Victoria on Victoria
or: 'How Miss Williams found her way through the maze of corporate and personal deception' 

Hearsay #18 / 1998

"Anton Fier understood my jazz soul when he had me go out to Carla Bley's house to record a couple of tracks - it was snowy and she had a large cat"

dear neil,

did you say this issue was due on the 15th of july? i have to leave for a tour soon so i better get cracking...

HAPPY COME HOME (Geffen, 1987)
This record started out with demos being made for EMI by Van Dyke Parks, featuring players like the Richard Green Quartet, Richard Thompson, Jim Keltner, Fred Tackett and Van Dyke on accordion. The demo was not appreciated--or I wasn't As EMI said: 'we already have Kate Bush', such was the state of female artist recognition at this time. So I began Happy Come Home for Rough Trade in
England after Geoff Travis had sent me to Europe with Jonathan Richman on tour. It was a low budget project and T-Bone Burnett was producing until a gal from Geffen, Teresa Ensanat, heard a bit of it in the studio and said she wanted to put it out on Geffen. So T-Bone made up a budget and submitted it but Geffen said they didn't want me to work with T-Bone as he had gone over on some other project... So long story short, I went into the maze of corporate and personal deception. Not knowing 'the ropes', I began to get hung up on every turn. I went to NYC and began to record with Anton Fier who had just finished a record with the same 'low’ budget and felt he was just the person to record this as he had the time and Steven Soles came in, when mid-way through the recording I wanted to hang it all because my husband wouldn't come to New York to play harmonica and said he wasn't sure he wanted to be married to me... oh no...

But Van Dyke, who I wilt always be thankful to, came equipped with charts for Main Road, TC, and even Shoes (I didn't ask for him to write a part for Shoes but he said he would never speak to me again if I didn't use it) and the NY orchestra to sing with was a divine experience for me to sing my little songs with. I think Anton understood my jazz soul when he had me go out to Carla Bley's house to record a couple of tracks - it was snowy and she had a large cat and a stream running through the woods below.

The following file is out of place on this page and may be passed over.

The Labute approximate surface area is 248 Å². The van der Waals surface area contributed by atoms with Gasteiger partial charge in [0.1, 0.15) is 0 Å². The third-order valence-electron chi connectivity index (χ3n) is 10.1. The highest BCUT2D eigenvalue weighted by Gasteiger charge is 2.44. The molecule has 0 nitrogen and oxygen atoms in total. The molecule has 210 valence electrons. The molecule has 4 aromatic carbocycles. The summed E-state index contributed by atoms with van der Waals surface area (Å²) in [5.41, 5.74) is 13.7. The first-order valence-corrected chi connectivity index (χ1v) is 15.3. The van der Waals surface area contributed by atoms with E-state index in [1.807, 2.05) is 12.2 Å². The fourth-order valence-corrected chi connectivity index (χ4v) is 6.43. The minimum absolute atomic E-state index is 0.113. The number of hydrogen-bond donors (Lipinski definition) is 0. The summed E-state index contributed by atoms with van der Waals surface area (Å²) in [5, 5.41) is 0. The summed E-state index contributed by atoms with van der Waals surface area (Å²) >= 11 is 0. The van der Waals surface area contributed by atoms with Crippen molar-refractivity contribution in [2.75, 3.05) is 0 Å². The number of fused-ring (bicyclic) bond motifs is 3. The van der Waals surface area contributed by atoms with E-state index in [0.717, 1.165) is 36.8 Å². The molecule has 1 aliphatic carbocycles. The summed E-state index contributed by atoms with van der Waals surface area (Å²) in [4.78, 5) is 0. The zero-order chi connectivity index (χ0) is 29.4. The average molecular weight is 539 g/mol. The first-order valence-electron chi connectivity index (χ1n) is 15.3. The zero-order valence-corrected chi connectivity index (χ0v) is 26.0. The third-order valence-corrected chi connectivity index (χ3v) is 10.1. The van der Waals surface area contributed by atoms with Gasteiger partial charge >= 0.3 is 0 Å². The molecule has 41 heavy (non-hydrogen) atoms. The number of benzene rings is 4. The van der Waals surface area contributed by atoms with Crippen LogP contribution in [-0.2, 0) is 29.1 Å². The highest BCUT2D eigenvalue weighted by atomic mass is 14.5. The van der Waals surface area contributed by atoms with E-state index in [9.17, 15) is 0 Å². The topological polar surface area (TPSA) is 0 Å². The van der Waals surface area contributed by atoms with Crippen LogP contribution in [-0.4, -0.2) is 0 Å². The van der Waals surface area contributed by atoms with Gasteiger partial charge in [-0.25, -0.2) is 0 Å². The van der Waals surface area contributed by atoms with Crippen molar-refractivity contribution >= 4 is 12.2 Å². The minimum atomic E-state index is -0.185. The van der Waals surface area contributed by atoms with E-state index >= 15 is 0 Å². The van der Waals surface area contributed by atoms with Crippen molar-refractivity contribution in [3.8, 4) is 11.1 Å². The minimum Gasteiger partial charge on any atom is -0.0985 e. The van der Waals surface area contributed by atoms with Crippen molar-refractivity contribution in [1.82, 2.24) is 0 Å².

So that record came out and got very good reviews yet was never shipped (a girl told me this who worked in shipping at Warners… Geffen used Warners for distribution at that time) and was not even put on CD at a time when everyone was buying CDs. Well, I had a manager but he never returned my calls and finally I wrote the record company a letter and said I would like to be off their label as there was no one in my corner any more (Ms Ensanat had left the company). But the good thing that manager did was introduce me to DA Pennebaker and his wife Chris who were hired to make a video and who only knew how to make a film! This film is sill in existence to document that record and period. There were specific details I have probably overlooked as I quit drinking during the making of Happy Come Home as I thought I was an alcoholic (I later learned it was MS that made alcohol suddenly affect me so strongly) and my memory of some of the sessions is thwarted— but I remember there were some great renowned players and people I met in a bar and on a train on that record...

SWING THE STATUE! (Rough Trade, 1990)
Here, after having left Geffen I go back to my original idea of Rough Trade... Oh, but what a mess I was with the ‘divorce’; a word I'd never heard spoken but in hushed solemn tones as a child. Now here I was the first in my family (now there have been more) to go through it.